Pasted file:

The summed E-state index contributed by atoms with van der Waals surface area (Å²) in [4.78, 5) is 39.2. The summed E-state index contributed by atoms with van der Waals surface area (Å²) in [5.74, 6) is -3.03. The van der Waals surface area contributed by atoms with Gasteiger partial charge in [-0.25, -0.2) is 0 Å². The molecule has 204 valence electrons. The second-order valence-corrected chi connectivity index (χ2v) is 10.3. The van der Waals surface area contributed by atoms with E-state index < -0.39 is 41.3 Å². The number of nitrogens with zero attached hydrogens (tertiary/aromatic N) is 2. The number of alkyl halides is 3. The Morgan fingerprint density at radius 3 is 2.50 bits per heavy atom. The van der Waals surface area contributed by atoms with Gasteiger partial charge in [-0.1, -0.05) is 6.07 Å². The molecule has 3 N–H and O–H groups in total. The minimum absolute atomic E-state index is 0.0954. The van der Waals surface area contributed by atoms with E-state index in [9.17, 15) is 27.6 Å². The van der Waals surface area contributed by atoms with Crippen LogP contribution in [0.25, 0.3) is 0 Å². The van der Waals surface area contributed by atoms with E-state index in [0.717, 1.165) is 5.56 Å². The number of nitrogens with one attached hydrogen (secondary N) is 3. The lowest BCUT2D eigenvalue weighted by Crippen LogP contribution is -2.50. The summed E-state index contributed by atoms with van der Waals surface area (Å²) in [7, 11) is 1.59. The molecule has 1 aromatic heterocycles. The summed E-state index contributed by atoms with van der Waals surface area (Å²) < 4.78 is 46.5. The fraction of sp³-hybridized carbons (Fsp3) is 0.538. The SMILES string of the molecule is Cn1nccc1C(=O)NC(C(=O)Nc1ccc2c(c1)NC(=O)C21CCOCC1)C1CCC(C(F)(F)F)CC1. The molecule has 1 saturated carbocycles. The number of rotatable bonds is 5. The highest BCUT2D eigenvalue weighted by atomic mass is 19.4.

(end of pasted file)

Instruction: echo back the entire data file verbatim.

The summed E-state index contributed by atoms with van der Waals surface area (Å²) in [4.78, 5) is 39.2. The summed E-state index contributed by atoms with van der Waals surface area (Å²) in [5.74, 6) is -3.03. The van der Waals surface area contributed by atoms with Gasteiger partial charge in [-0.25, -0.2) is 0 Å². The molecule has 204 valence electrons. The second-order valence-corrected chi connectivity index (χ2v) is 10.3. The van der Waals surface area contributed by atoms with E-state index < -0.39 is 41.3 Å². The number of nitrogens with zero attached hydrogens (tertiary/aromatic N) is 2. The number of alkyl halides is 3. The Morgan fingerprint density at radius 3 is 2.50 bits per heavy atom. The van der Waals surface area contributed by atoms with Gasteiger partial charge in [-0.1, -0.05) is 6.07 Å². The molecule has 3 N–H and O–H groups in total. The minimum absolute atomic E-state index is 0.0954. The van der Waals surface area contributed by atoms with E-state index in [9.17, 15) is 27.6 Å². The van der Waals surface area contributed by atoms with Crippen LogP contribution in [0.25, 0.3) is 0 Å². The van der Waals surface area contributed by atoms with E-state index in [0.717, 1.165) is 5.56 Å². The number of nitrogens with one attached hydrogen (secondary N) is 3. The lowest BCUT2D eigenvalue weighted by Crippen LogP contribution is -2.50. The summed E-state index contributed by atoms with van der Waals surface area (Å²) in [7, 11) is 1.59. The molecule has 1 aromatic heterocycles. The summed E-state index contributed by atoms with van der Waals surface area (Å²) < 4.78 is 46.5. The fraction of sp³-hybridized carbons (Fsp3) is 0.538. The SMILES string of the molecule is Cn1nccc1C(=O)NC(C(=O)Nc1ccc2c(c1)NC(=O)C21CCOCC1)C1CCC(C(F)(F)F)CC1. The molecule has 1 saturated carbocycles. The number of rotatable bonds is 5. The highest BCUT2D eigenvalue weighted by atomic mass is 19.4.